In response to the Call for Papers in June 2017, almost 200 abstracts were submitted in October. After a careful selection and peer review by the Academic Review Committee, this book contains 22 articles whose authors were invited to present at the conference.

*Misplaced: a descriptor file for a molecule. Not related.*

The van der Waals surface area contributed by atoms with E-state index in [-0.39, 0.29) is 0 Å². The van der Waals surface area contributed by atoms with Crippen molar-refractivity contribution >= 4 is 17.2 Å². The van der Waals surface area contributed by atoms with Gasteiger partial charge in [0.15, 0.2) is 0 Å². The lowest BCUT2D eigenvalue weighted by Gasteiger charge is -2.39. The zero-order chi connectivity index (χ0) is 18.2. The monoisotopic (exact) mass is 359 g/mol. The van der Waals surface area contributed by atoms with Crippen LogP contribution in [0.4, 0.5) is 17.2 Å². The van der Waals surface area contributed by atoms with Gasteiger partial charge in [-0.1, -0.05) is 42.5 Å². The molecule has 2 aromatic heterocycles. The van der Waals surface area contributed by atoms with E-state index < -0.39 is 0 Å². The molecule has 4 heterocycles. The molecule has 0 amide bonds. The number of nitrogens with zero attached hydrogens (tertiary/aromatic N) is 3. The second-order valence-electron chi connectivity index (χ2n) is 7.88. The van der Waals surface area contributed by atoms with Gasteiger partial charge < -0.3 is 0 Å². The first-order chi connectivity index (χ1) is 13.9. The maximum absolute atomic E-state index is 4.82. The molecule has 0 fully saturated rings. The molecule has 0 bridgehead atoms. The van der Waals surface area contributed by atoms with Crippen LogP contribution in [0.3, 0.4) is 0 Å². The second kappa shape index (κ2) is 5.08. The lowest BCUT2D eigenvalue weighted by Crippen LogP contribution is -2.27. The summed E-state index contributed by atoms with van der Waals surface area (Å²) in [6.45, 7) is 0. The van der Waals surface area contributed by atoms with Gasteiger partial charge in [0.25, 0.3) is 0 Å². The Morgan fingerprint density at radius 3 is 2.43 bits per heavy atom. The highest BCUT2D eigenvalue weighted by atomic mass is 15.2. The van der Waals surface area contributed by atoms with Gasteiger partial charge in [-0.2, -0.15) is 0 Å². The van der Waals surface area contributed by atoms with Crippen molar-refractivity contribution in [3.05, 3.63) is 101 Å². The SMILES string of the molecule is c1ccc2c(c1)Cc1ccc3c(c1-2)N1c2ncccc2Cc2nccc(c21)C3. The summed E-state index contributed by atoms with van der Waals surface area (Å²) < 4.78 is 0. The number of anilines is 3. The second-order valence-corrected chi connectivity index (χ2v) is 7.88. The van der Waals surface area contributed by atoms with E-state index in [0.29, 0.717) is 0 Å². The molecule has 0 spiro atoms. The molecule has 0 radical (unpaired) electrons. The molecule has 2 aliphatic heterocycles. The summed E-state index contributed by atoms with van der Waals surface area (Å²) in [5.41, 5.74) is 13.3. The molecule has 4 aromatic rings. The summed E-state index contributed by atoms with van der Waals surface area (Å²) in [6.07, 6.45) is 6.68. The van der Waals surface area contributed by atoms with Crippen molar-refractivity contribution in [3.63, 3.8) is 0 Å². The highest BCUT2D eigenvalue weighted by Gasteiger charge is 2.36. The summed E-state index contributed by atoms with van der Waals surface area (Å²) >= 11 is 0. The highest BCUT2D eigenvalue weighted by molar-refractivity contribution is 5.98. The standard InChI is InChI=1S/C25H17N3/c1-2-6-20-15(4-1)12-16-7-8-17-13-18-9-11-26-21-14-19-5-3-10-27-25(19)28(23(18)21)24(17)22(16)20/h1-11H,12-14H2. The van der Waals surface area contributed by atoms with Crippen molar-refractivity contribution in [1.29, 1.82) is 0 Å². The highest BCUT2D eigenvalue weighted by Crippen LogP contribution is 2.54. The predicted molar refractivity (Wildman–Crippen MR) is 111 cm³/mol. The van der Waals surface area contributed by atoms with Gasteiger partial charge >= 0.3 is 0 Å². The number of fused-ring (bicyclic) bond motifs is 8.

Professor Lubkin's contribution is "Cyber Law and Espionage Law as Communicating Vessels," pp. 203-225.